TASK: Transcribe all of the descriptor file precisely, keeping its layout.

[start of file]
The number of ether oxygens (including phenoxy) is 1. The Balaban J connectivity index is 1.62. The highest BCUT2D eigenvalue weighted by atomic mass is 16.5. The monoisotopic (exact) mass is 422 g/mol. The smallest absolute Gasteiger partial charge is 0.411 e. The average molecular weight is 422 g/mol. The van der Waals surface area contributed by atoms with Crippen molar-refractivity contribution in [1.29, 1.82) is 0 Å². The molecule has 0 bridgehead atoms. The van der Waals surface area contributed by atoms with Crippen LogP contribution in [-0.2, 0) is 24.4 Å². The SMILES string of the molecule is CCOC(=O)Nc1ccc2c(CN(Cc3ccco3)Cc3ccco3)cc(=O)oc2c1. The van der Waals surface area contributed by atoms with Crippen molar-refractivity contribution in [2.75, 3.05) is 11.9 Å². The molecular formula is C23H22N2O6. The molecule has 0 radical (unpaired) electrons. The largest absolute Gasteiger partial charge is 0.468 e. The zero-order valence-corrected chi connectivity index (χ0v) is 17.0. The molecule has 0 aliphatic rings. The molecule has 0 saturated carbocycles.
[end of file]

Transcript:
The number of ether oxygens (including phenoxy) is 1. The Balaban J connectivity index is 1.62. The highest BCUT2D eigenvalue weighted by atomic mass is 16.5. The monoisotopic (exact) mass is 422 g/mol. The smallest absolute Gasteiger partial charge is 0.411 e. The average molecular weight is 422 g/mol. The van der Waals surface area contributed by atoms with Crippen molar-refractivity contribution in [1.29, 1.82) is 0 Å². The molecule has 0 bridgehead atoms. The van der Waals surface area contributed by atoms with Crippen LogP contribution in [-0.2, 0) is 24.4 Å². The SMILES string of the molecule is CCOC(=O)Nc1ccc2c(CN(Cc3ccco3)Cc3ccco3)cc(=O)oc2c1. The van der Waals surface area contributed by atoms with Crippen molar-refractivity contribution in [2.75, 3.05) is 11.9 Å². The molecular formula is C23H22N2O6. The molecule has 0 radical (unpaired) electrons. The largest absolute Gasteiger partial charge is 0.468 e. The zero-order valence-corrected chi connectivity index (χ0v) is 17.0. The molecule has 0 aliphatic rings. The molecule has 0 saturated carbocycles.